The bus price has risen again. I see you in the glass near the seat, watching corners turn into avenues as I go back home. I see you in my bicycle bell. One day, I see you walking on the same street as I am—in a display window—and my heart races. You and I, side by side, like in the old times. We’re even wearing the same shirt: long sleeves, plain, red (I shouldn’t have worn red). You notice me, too, and your eyes widen, but it’s not recognition I see in your face. Run, you seem to say. Run.
It’s my shirt; the color haunts me as of late. Like on the day I lost you, it attracts the worst kind of attention. In the crowd, someone had pulled my backpack: what are you, a fucking commie? In front of the display window, the tone is graver, and the first punch leaves a wet trail of blood down my nose and chin: scum like you have no place here anymore.
Three against one. I’ve heard about cases like this. A murder in a bar because of a political disagreement. A woman getting beaten on her university campus. A guy shot in the head. Don’t react, I tell myself, trying to smile my way out of there.
I stop wearing red.
• • •
Sooner or later, we will laugh about this. I know it when I see you in the reflection of the mirror, the shadow of a line appearing between your nose and your cheeks. Lately, you look back at me. You show me headlines of newspapers I’ve never heard of through the reflection, and I wonder if they’re real or if I’m imagining a better outcome for you than the one I have to live. Dollar drops again and settles at R$2.40, one of them reads.
I show you mine: Dollar rises to R$4, then 5, then 6, then almost 7. The others are too bad to even mention. We smile at each other, brown eyes against brown eyes. I wish I could hear your voice. Your annoying, boyish, homely voice telling me to stop being emotional all the time.
“Take care,” your lips say.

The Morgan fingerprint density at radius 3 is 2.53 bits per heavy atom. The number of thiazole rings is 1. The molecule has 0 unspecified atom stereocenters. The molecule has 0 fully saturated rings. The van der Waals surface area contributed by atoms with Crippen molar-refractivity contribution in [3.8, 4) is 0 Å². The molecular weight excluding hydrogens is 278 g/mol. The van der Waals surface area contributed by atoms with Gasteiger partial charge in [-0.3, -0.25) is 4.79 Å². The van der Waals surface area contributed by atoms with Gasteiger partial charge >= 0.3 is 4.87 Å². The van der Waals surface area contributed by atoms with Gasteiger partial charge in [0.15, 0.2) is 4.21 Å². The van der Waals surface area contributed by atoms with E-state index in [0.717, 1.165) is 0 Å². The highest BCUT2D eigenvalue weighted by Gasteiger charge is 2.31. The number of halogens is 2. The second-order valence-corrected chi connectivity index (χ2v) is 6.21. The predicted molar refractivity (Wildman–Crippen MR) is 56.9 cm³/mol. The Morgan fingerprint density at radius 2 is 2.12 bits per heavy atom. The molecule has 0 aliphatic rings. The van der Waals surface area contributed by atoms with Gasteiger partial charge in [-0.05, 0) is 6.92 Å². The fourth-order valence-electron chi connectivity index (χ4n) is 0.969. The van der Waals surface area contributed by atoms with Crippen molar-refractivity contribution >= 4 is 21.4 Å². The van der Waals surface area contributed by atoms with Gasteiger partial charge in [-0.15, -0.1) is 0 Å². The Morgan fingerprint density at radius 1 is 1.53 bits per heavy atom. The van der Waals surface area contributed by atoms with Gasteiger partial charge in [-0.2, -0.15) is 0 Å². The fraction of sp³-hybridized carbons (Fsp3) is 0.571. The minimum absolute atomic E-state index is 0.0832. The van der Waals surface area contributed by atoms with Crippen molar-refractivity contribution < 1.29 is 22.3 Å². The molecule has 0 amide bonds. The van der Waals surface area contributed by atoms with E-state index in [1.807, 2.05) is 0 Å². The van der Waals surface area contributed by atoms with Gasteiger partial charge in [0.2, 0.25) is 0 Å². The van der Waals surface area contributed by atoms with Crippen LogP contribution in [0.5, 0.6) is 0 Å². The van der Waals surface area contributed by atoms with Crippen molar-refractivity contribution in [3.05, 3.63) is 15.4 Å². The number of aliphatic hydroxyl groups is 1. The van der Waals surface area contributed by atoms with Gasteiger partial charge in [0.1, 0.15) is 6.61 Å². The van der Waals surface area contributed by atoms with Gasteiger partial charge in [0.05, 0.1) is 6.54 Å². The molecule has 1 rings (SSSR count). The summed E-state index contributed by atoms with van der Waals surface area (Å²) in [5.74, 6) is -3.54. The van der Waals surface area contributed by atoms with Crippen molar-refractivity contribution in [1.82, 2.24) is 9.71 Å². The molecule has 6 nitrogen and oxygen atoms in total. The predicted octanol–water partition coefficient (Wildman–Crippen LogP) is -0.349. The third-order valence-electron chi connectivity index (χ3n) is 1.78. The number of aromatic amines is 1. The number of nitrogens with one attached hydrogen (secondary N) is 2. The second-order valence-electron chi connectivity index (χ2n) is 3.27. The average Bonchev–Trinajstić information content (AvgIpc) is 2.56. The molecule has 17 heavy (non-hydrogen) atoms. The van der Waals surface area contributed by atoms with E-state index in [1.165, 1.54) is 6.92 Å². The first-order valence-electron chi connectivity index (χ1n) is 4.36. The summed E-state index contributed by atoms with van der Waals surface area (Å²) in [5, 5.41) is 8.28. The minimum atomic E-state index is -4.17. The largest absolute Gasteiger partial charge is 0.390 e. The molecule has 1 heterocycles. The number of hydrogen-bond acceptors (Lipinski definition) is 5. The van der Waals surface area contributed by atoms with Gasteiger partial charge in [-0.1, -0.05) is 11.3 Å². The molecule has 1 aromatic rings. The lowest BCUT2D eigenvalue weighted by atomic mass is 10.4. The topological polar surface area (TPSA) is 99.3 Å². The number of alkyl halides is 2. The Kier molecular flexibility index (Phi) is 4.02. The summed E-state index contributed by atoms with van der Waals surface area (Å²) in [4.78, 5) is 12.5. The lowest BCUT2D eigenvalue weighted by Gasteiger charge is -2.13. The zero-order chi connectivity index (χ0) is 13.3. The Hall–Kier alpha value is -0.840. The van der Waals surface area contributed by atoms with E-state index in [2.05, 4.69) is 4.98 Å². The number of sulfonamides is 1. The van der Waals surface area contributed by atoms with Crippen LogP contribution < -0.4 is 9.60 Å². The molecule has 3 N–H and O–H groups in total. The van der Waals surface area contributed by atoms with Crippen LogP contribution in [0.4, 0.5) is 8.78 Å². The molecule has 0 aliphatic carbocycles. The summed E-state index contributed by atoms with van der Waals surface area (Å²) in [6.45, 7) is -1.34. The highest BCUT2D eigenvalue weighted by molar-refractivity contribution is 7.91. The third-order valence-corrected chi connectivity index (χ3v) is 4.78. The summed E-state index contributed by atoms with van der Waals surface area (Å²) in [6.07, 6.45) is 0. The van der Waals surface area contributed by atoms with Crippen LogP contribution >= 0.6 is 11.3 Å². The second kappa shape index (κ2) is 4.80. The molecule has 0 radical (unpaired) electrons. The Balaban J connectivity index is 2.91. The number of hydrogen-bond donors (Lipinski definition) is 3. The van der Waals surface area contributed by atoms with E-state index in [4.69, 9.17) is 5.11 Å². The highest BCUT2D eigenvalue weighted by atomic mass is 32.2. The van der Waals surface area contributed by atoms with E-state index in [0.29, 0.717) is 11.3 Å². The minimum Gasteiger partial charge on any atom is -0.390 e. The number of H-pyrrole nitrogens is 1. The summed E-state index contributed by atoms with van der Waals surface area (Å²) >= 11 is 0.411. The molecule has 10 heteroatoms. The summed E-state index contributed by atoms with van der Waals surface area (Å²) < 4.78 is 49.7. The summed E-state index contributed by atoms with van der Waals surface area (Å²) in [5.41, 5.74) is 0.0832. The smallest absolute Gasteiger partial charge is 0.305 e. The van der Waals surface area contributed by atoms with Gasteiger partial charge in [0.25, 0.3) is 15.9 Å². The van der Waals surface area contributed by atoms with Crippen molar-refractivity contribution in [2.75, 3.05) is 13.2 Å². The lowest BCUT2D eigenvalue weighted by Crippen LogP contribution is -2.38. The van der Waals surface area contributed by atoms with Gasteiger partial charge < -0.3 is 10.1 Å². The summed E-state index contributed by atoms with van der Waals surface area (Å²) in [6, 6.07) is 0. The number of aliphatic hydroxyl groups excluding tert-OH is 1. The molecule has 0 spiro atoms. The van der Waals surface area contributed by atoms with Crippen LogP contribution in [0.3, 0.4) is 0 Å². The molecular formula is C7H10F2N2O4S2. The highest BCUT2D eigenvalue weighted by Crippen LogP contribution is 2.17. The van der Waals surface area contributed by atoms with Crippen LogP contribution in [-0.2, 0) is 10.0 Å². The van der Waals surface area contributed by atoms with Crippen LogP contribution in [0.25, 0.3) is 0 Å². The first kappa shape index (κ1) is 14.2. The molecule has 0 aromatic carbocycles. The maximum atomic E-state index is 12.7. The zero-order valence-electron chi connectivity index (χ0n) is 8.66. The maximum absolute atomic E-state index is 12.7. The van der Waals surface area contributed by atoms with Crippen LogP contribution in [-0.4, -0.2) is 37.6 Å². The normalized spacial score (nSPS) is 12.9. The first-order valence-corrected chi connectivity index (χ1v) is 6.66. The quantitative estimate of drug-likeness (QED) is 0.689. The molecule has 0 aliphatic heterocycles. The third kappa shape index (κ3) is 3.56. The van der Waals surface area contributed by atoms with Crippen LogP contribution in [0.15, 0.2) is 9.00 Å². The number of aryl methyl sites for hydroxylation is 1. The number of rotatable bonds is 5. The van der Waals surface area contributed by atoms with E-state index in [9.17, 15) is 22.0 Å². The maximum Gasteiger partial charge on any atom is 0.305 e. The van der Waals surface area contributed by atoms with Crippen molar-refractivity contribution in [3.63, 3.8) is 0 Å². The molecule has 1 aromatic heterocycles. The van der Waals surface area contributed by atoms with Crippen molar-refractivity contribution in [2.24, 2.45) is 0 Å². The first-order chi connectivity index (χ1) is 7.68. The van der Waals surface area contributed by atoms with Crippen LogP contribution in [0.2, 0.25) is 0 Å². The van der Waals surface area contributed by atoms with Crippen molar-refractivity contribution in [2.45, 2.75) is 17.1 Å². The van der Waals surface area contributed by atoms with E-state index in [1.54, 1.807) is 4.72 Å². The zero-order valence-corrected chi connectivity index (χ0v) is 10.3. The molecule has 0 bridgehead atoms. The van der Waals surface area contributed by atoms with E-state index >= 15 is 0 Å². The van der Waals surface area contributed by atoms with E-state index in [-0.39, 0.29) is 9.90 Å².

• • •
It’s been seven years. Seven years without you, without the neighbor’s daughter. Many people went missing that June, but only a few of us remember them. We speak about it through messages on the internet; we whisper your names in dimly lit corridors. Is it the same on your side? Does anyone remember us? Most importantly: will you forget me one day? Have you already?
Last night, I scurried outside in secret, hours after curfew (did I tell you about curfew?). You would say that it wasn’t my smartest idea, and I might even agree with you. It wasn’t, but it made me remember what our lives felt like before. It made me remember what we could do when you were still here.
I need to leave our city, but I force myself to stay. If I escape the country, I might never see your reflection again, and this is the only comfort that gives me strength.
• • •
Joke’s on me—you haven’t appeared since February, and it’s already April. I look at reflections every day, but your face is never there. Once or twice, I’ll see fragments of your eyes, your cheeks, your hands, but you disappear so swiftly that it might be only my imagination. Some fears overcome me, and I have nightmares thinking that you and your side are dead.
I want you to be healthy, to be happy, to be safe. As for me, I keep going. Keep working. Keep hoping. Take care, brother. Visit me when you can.
My world is on fire, but I want to believe that we will meet again.